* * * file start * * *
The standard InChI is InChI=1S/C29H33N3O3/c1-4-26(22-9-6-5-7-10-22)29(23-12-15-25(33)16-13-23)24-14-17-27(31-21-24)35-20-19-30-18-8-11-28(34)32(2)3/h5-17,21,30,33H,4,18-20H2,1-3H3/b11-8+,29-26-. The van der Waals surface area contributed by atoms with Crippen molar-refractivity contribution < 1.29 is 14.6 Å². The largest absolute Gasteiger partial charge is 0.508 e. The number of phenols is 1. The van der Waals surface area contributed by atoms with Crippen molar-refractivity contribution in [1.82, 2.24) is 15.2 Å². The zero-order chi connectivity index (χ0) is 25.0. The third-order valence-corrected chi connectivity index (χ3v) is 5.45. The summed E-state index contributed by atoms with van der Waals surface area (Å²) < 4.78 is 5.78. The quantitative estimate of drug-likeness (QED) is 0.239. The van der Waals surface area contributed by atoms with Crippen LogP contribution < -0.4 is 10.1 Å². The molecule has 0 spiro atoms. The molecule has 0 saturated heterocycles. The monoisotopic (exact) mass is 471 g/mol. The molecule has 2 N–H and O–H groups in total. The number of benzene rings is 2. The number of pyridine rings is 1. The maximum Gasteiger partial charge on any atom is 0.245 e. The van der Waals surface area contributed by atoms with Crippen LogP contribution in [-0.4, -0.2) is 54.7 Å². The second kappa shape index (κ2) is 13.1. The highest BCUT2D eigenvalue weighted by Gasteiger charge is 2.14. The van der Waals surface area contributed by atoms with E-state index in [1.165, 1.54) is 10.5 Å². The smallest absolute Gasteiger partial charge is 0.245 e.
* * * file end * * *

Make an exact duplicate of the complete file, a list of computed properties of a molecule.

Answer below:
The standard InChI is InChI=1S/C29H33N3O3/c1-4-26(22-9-6-5-7-10-22)29(23-12-15-25(33)16-13-23)24-14-17-27(31-21-24)35-20-19-30-18-8-11-28(34)32(2)3/h5-17,21,30,33H,4,18-20H2,1-3H3/b11-8+,29-26-. The van der Waals surface area contributed by atoms with Crippen molar-refractivity contribution < 1.29 is 14.6 Å². The largest absolute Gasteiger partial charge is 0.508 e. The number of phenols is 1. The van der Waals surface area contributed by atoms with Crippen molar-refractivity contribution in [1.82, 2.24) is 15.2 Å². The zero-order chi connectivity index (χ0) is 25.0. The third-order valence-corrected chi connectivity index (χ3v) is 5.45. The summed E-state index contributed by atoms with van der Waals surface area (Å²) < 4.78 is 5.78. The quantitative estimate of drug-likeness (QED) is 0.239. The van der Waals surface area contributed by atoms with Crippen LogP contribution < -0.4 is 10.1 Å². The molecule has 0 spiro atoms. The molecule has 0 saturated heterocycles. The monoisotopic (exact) mass is 471 g/mol. The molecule has 2 N–H and O–H groups in total. The number of benzene rings is 2. The number of pyridine rings is 1. The maximum Gasteiger partial charge on any atom is 0.245 e. The van der Waals surface area contributed by atoms with Crippen LogP contribution in [-0.4, -0.2) is 54.7 Å². The second kappa shape index (κ2) is 13.1. The highest BCUT2D eigenvalue weighted by Gasteiger charge is 2.14. The van der Waals surface area contributed by atoms with E-state index in [1.165, 1.54) is 10.5 Å². The smallest absolute Gasteiger partial charge is 0.245 e.